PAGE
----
Tech Demo to Encourage Hands - On STEM Learning at Laurel Hill School

What better way to fire up North Okaloosa students for learning about Science, Technology, Engineering and Math (STEM) than to let them see it come to life before their very own eyes!

The first of hopefully many more special opportunities for up-close STEM learning was planned for May 11th at the Laurel Hill School with a hi-tech demonstration modified especially for agricultural students. This event allowed students to learn about practical applications to agriculture and other fields.  Students flew mini drones in the classrooms before proceeding outdoors to watch the bigger UAS/ Drones in action.

Enthusiastically requested by local STEM advocates like Paul Hsu and the Crestview Area Chamber’s PHF TEAMS committee, chaired by Dennis Mitchell, this project was led by Sean McSheehy, an educator of Aviation, Engineering and Robotics at Choctawhatchee High School. With the help of Embry Riddle Worldwide Partners and a collaboration team from the UCF Engineering Department, McSheehy was able to expose more students to innovation and technological entrepreneurship.

Choctawhatchee High School is leading a group of students in UAS education and competition through the founding of the U.S. Drone Team. The U.S. Drone Team is modeled to train and inspire students in UAS, and is growing this program to formally offer certification and earned education credits for college. Choctawhatchee believes these programs should be expanded to include all Okaloosa County School District students, particularly students in the North part of Okaloosa County.

“When you witness these students not only learning the technology, but actually developing and harnessing it for themselves… well, there is no greater excitement as an educator,” says McSheehy.  “These kids get locked in and light up. You get a glimpse at how the next Steve Jobs could be right here in Northwest Florida.”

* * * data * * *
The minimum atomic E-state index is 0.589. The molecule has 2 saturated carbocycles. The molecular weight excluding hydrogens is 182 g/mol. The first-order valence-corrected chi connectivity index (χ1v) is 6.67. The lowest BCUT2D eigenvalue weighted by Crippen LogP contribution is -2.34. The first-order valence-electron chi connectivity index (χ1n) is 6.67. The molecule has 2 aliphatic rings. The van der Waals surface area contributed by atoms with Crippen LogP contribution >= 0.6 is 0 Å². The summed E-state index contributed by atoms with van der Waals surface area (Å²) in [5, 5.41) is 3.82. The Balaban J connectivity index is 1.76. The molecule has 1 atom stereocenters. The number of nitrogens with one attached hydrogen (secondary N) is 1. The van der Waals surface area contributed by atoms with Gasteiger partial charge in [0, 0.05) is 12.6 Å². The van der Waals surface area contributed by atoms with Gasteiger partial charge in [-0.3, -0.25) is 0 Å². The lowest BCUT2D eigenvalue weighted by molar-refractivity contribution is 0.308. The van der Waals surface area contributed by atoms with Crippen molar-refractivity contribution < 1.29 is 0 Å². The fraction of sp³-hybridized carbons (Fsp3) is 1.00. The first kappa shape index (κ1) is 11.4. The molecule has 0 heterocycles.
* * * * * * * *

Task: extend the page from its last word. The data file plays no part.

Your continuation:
The after-school demonstration at Laurel Hill was open to all students and brought together educators, students and technology professionals to share and experience the next frontier of UAV/Drone Science and the use of 3D printing advances.

“The key is sharing Sean’s ideas and these tech concepts with more kids across the rest of our incredible county. Okaloosa is rich with technological expertise,” remarked Paul Hsu.  “We need to share it with the kids and build partnerships for hands-on learning and inspiration. The students of today are the engineers and inventors of tomorrow.”

Without the technical support of Mark Denney of AREIS and Michael Sullivan of Tactical Data, this project would not have been possible. North Okaloosa is attractively situated in a region where there are many hi-tech engineering businesses. To have skilled and innovative researchers sharing from their experience in such a hands-on manner is a largely untapped value to the student population of North Okaloosa. Working with The Doolittle Institute as a partner, McSheehy credits the aid provided by STEM Outreach Director, Beth Hanning, as instrumental in facilitating relationships between government, industry and education organizations to bring about these special learning opportunities.

This unique demonstration included discussions about local application of UAV technology to the agricultural fields, as Laurel Hill represents a small, rural community where many students join family businesses in agriculture upon graduation. The opportunity exists for these students to come up with innovative solutions which will transform the future of this important industry. Above all, it is so much fun to build and fly a UAV!

To see a complete photo gallery of this event, please visit the OCSD Facebook page.